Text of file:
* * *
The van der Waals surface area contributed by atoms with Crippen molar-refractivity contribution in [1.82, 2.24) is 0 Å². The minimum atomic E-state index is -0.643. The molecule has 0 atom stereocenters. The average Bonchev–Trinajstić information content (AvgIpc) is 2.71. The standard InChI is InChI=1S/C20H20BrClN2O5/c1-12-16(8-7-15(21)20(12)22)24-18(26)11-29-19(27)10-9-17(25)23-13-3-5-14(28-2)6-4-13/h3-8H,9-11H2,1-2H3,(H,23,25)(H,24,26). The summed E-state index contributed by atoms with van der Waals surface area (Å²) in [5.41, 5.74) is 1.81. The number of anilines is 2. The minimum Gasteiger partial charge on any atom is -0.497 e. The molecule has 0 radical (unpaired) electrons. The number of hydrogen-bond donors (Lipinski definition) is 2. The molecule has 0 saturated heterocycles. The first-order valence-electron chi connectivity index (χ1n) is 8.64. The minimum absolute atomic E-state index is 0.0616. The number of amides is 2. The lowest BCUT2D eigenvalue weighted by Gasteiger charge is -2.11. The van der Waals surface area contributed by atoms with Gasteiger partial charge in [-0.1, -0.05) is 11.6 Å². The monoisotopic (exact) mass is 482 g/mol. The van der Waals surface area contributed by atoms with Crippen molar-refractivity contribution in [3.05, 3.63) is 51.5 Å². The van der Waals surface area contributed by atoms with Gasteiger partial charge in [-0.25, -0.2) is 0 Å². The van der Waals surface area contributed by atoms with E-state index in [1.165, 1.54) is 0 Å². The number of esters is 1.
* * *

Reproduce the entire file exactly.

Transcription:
The van der Waals surface area contributed by atoms with Crippen molar-refractivity contribution in [1.82, 2.24) is 0 Å². The minimum atomic E-state index is -0.643. The molecule has 0 atom stereocenters. The average Bonchev–Trinajstić information content (AvgIpc) is 2.71. The standard InChI is InChI=1S/C20H20BrClN2O5/c1-12-16(8-7-15(21)20(12)22)24-18(26)11-29-19(27)10-9-17(25)23-13-3-5-14(28-2)6-4-13/h3-8H,9-11H2,1-2H3,(H,23,25)(H,24,26). The summed E-state index contributed by atoms with van der Waals surface area (Å²) in [5.41, 5.74) is 1.81. The number of anilines is 2. The minimum Gasteiger partial charge on any atom is -0.497 e. The molecule has 0 radical (unpaired) electrons. The number of hydrogen-bond donors (Lipinski definition) is 2. The molecule has 0 saturated heterocycles. The first-order valence-electron chi connectivity index (χ1n) is 8.64. The minimum absolute atomic E-state index is 0.0616. The number of amides is 2. The lowest BCUT2D eigenvalue weighted by Gasteiger charge is -2.11. The van der Waals surface area contributed by atoms with Gasteiger partial charge in [-0.1, -0.05) is 11.6 Å². The monoisotopic (exact) mass is 482 g/mol. The van der Waals surface area contributed by atoms with Crippen molar-refractivity contribution in [3.05, 3.63) is 51.5 Å². The van der Waals surface area contributed by atoms with Gasteiger partial charge in [-0.25, -0.2) is 0 Å². The van der Waals surface area contributed by atoms with E-state index in [1.165, 1.54) is 0 Å². The number of esters is 1.